Palko v. ConnecticutAnnotate this Case
302 U.S. 319 (1937)
U.S. Supreme Court
Palko v. Connecticut, 302 U.S. 319 (1937)
Palko v. Connecticut
Argued November 12, 1937
Decided December 6, 1937
302 U.S. 319
1. Under a state statute allowing appeal by the State in criminal cases, when permitted by the trial judge, for correction of errors of law, a sentence of life imprisonment, on a conviction of murder in the second degree, was reversed. Upon retrial, the accused was convicted of murder in the first degree and sentenced to death. Held consistent with due process of law under the Fourteenth Amendment. P. 302 U. S. 322.
2. Assuming that the prohibition of double jeopardy in the Fifth Amendment applies to jeopardy in the same case if the new trial be at the instance of the Government, and not upon defendant's motion, it does not follow that a like prohibition is applicable against state action by force of the Fourteenth Amendment. Pp. 302 U. S. 322et seq.
3. The Fourteenth Amendment does not guarantee against state action all that would be a violation of the original bill of rights (Amendments I to VIII) if done by the Federal Government. P. 302 U. S. 323.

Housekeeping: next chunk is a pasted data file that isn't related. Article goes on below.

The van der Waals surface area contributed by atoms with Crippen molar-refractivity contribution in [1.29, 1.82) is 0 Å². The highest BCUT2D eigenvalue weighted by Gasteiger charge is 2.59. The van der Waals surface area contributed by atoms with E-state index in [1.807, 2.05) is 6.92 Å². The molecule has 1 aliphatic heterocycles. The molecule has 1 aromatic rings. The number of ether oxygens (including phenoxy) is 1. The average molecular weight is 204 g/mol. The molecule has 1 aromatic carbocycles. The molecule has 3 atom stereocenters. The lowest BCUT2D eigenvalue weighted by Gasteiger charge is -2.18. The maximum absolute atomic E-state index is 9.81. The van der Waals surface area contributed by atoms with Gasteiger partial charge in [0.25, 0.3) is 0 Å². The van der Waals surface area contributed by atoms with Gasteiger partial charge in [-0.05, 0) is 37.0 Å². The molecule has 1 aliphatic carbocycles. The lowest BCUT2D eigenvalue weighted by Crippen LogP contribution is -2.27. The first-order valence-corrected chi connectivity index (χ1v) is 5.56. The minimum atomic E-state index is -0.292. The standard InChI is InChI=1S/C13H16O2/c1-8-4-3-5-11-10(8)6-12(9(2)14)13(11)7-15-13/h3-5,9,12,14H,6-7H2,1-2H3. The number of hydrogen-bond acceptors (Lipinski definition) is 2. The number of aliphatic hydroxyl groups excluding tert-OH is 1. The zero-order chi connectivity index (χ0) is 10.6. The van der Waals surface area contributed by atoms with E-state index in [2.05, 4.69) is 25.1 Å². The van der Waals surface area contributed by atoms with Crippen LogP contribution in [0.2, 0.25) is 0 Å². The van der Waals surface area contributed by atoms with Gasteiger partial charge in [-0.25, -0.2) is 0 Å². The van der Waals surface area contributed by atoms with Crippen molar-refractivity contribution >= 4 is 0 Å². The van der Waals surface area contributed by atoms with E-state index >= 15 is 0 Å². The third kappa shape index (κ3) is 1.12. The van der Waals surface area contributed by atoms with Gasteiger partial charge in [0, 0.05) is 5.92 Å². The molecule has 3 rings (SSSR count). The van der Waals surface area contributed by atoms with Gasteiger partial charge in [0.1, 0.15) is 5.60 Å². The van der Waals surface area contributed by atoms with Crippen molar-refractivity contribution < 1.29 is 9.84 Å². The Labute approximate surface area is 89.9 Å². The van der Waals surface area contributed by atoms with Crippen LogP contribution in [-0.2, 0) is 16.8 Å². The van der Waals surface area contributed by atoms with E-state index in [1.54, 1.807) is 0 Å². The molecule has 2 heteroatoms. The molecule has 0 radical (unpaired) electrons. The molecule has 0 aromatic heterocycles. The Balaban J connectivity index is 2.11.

4. The process of absorption whereby some of the privileges and immunities guaranteed by the federal bill of rights have been brought within the Fourteenth Amendment has had its source in the belief that neither liberty nor justice would exist if they were sacrificed. P. 302 U. S. 326.
5. It is not necessary to the decision in this case to consider what the answer would have to be if the State were permitted, after a trial free from error, to try the accused over again or to bring another case against him. P. 302 U. S. 328.
6. The conviction of the defendant upon the retrial ordered upon the appeal by the State in this case was not in derogation of any privileges or immunities that belonged to him as a citizen of the United States. Maxwell v. Dow,176 U. S. 581. P. 302 U. S. 329.
122 Conn. 529; 191 Atl. 320, affirmed.
APPEAL from a judgment sustaining a sentence of death upon a verdict of guilty of murder in the first degree. The defendant had previously been convicted upon the same indictment of murder in the second degree, whereupon the State appealed and a new trial was ordered.
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